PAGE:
It has been two weeks since I withdrew from Wimbleball 70.3. I have had my blood drawn and I’m waiting on the results of the tests; I’ve been given a date for the 24-hour ECG, which isn’t until the start of June; and I’ve been mostly very good about not doing anything that involves real exertion. Anyway, point being that the timing of the tests and so forth means that withdrawing was absolutely the right thing to do. No more kicking myself. Continue reading “No race? No problem!”
We’ve just returned from a Sofia Coppola (or Giovanni Ribisi, depending on your poison) double bill at the Prince Charles. The Virgin Suicides and Lost in Translation. I wasn’t sure whether to go or not, because I’m a bit low and watching those films could, I figured, push me either way. I’ve never seen The Virgin Suicides on a big screen before – I bought the music before I ever saw the film (by Air – check it out), love the book, love the film. I had forgotten or blocked out the more upsetting bits.
It has been an exhausting week, which is why this entry is being written on a Monday instead of over the weekend. It started out well-ish, with work and training and a vague semblance of a social life all fitting together ok. I was a bit smug about how well my planning was working out, actually.
On the training front I was feeling pretty good – all ‘Yeah, another five months like this and I’m well away!” But then Thursday onwards was just a slow deterioration of training ability and by Sunday I accepted that I needed sleep, lots of sleep, and no training run. I made an apple pie instead, and we cooked Sunday dinner for our current house guest (an unexpected, but welcome, arrival who is a friend of a friend) and a friend who lives nearby and is also in training for a marathon.
It’s been an education, trying to fit together training, work, a social life and just the everyday basics of things like cooking dinner and doing the washing up. I think for the past few weeks I’ve been pretty good at balancing everything, but something will have to give – or I need to go to bed earlier more often (she says, tapping away at the keyboard at 10 p.m. and mentally listing what I need to pack for a 6 a.m. start while this entry starts to go round and round in circles).
It was easier (though the guilt levels were higher) when Coffee Monster wasn’t also in training and I selfishly let him pick up much of the slack, as he’s also done during my lower points. And, you know, generally, because I’m a messy person. Now we’re both training, and trying to fit everything round it. It can be very tiring. I look forward to times where all the exercise makes me energetic and perky, and all the effort is a pleasure rather than just pain. I am also pleased that CM is training as well. One of the first articles I ever read on triathlon was a not-so-tongue-in-cheek article that talked about the time commitment and mentioned that triathletes have a fairly high divorce rate because they get sucked into the sport (no, really?) and their relationships suffer. I’m lucky in that CM is getting more active himself, and also in that his view of what I do with my time was summed up this weekend: “I think you’re mad for doing this, but I’m proud of you for being so mad.” (Not spot on – I have a bad memory for quotes – but that was basically it).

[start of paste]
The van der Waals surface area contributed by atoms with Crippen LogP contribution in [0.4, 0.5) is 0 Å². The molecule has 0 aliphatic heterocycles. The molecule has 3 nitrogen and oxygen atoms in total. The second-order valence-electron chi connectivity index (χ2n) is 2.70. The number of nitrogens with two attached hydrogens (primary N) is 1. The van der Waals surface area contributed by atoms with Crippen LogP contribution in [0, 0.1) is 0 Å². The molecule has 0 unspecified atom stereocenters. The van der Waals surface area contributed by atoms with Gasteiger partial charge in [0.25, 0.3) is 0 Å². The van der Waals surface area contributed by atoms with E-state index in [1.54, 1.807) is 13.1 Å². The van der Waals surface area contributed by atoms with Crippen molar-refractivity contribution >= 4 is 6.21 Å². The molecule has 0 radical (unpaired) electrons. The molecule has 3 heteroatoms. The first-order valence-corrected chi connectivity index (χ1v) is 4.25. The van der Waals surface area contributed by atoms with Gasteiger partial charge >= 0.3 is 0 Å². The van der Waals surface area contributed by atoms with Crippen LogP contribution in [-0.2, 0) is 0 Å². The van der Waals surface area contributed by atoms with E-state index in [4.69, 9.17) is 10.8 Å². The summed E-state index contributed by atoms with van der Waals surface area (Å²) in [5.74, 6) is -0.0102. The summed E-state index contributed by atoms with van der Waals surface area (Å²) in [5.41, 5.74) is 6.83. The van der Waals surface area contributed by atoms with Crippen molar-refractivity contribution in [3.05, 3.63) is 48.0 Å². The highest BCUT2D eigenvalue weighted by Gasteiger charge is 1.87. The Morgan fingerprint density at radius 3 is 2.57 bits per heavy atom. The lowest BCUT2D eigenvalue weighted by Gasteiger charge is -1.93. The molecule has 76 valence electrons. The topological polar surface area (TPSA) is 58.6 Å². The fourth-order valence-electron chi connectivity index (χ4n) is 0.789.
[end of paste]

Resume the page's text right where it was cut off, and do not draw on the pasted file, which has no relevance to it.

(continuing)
I wish quite desperately that I lived somewhere more rural at the moment, though. Not through any rose-tinted view of Surrey, or whatever – I grew up in the country. I spent a fair amount of time on hills and in fields. We moved when I was eight and had this just down the road from my house:
I was fairly active until about 13, and then teenaging kicked in, and that was that on the exercise front. I gained weight, ducked PE classes where possible, ate too much, moved not very much. I climbed a bit at university, tried running, it didn’t stick. So the irony is that I didn’t get off the couch until I moved to London. The city got me moving more than all the green space in the world did. Now, though, after a Christmas spent surrounded by hills and quiet roads, what I wouldn’t give for safer roads to cycle on (I remain terrified of cycling on London’s roads), and more easily accessible fields and trails to run on. Probably less easy access to swimming, though, unless we were by the sea. Part of me really wants to move away from here now. It’s been five years. Maybe I’ve had enough, now.
But on the other hand… on the other hand, I love London. On better days than today, I love my job, and I have good friends, and there’s so much to see and do, and I’m not sure I could cope with the isolation of living somewhere smaller. When I’m not irate, I enjoy the crowds and the people-watching and very definitely the anonymity. This weekend alone (friends, food, neighbourhood snowball fights) makes me want to stay. It’s something to keep thinking about, anyway.
Where would you prefer to live, given the choice?
NOTE: potentially too much information for anyone who knows me in real life. Not for the squeamish.
I am lying on the sofa with what feels like the worst kind of period pain (disclaimer: it’s a couple of days later, now, as I finish this). It’s not my period, though. It’s the aftermath of having a copper coil fitted.
It’s been a couple of years since I’ve written an entry. Something of a disappointment, really, given that one of the items on the list I intended to blog about is to write 52 entries. Supposed to be one a week – how difficult could that have been?
#45 Read all the unread books on my shelves as of 18th Feb 2010 (81)
#52 Collect and read all the Sandman series
There will also be a nod to the overly ambitious #38: Continue reading “#13, #45, #52”
“I write this sitting in the kitchen sink.”
“The man in black fled across the desert and the gunslinger followed him.”